It was shown that while functional groups like aliphatic, hydroxyl or methyl ester show no significant influence on the reactivity of amino acids, the carboxyl functionality has a positive effect during the oxidative decarboxylation reaction. An addition to the known reaction mechanism was proposed for the amino acids with carboxyl functionality at the side chain. It is proposed that the side chain carboxyl functionality is involved in a self-catalysis mechanism. The elucidation of the exact reaction mechanism could enable reactions of mixtures of amino acids at lower concentration of NaBr for the production of biobased nitriles.

To further enhance the sustainability of the oxidative decarboxylation of amino acids, the in situ production of H2O2 was explored in chapter 4. The direct use of oxygen by alcohol oxidase (AOX) was investigated as alternative to the hydrogen peroxide originated from the energy-intensive anthraquinone process. The conversion of ethanol to the volatile acetaldehyde was selected for the half redox reaction of AOX due to the easiness of the downstream processing, e.g. by pervaporation of acetaldehyde. The cascade AOX-VCPO was used for in situ production of hydrogen peroxide for fast halogenation reactions and oxidation reactions via halogenation. For the first time, the oxidative decarboxylation of glutamic acid - an oxidation reaction via halogenation - was shown to be possible using the cascade AOX-VCPO. For this reaction, the two enzymes had to be separated in two reactors due to inhibition of AOX caused by HOBr – the product of VCPO. However, the fast halogenation reactions such as the bromination of monochlorodimedone, using the cascade AOX-VCPO was possible in one reactor. Oxygen availability in aqueous solutions, scaling up as well as the reaction kinetics need to be further addressed.

The feasibility of the conversion of Glu into GluCN – an intermediate in the production of biobased acrylonitrile, was evaluated in chapter 5. The production of GluCN by VCPO and H2O2 (Scenario 3) was compared in a techno-economic assessment with other alternative biobased routes i.e. the production of GluCN by NaOCl (Scenario 1), by the cascade AOX-VCPO (Scenario 4) and by oxygen with a Ru catalyst (Scenario 5).

It was found that by replacing NaOCl with VCPO-H2O2 the energy requirements of the process is reduced by a factor of 1.5 for the production of 1 t GluCN. This is mainly as a result of performing the reaction at 25°C, eliminating the need of cooling below room temperature (4°C) as in the case of NaOCl. The mass balance is slightly improved as selectivity close to 100% can be achieved by VCPO-H2O2 system and a significant reduction in waste was achieved.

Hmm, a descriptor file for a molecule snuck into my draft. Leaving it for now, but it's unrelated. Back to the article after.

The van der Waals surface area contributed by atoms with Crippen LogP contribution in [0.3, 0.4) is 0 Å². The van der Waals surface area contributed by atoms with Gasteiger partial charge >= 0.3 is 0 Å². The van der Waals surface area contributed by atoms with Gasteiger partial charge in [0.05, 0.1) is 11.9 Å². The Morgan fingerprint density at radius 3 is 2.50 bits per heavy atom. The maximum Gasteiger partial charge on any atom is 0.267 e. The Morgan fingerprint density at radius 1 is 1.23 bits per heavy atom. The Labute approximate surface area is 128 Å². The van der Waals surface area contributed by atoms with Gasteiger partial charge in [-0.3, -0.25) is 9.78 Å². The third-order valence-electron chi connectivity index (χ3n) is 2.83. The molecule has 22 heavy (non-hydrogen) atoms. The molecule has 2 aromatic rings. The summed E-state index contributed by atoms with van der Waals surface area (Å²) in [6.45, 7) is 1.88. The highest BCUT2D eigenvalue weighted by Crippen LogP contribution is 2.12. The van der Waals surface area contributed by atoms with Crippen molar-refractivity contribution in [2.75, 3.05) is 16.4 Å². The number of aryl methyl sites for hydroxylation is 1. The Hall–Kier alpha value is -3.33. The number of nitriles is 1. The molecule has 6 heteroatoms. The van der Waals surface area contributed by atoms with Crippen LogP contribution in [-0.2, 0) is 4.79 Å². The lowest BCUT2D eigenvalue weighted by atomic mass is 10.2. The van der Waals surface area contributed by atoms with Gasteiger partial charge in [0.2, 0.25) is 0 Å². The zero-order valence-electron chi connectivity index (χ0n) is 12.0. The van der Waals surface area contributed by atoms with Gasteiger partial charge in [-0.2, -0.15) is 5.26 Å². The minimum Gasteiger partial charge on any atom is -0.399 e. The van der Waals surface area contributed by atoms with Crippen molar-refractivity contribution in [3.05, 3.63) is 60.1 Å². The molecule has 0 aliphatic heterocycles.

By further replacing NaOCl with oxygen in Scenario 4 and 5 the cost-benefit margin was increased significantly. Based on the cost-benefit analysis the only scenario with a positive cost-benefit margin of 194 €/t GluCN is Scenario 4, owed to the co-production of acetaldehyde which is a valuable product. The sensitivity analysis of Scenario 4 and 5 where the price of different compounds was changed, shows that the price of Glu and GluCN are the parameters that influence the economics of the process the most.

At the moment, the price of the substrate, Glu, and the price of the product, GluCN – the intermediate in the production of acrylonitrile or succinonitrile – are too high to be competitive with the fossil based nitriles. As the price of Glu is already a best case scenario the use of cheaper sources of amino acids, e.g. crude mixtures of amino acids, should be tested. To produce the biobased nitriles, constraints should be applied to polluting industries to increase the price of fossil-based nitriles and as a result make the biobased nitriles more competitive.

In chapter 6, the results presented in chapters 2-5 and their implications are discussed. Suggestions for future research and concluding remarks are also provided.

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Publication type PhD thesis
Language English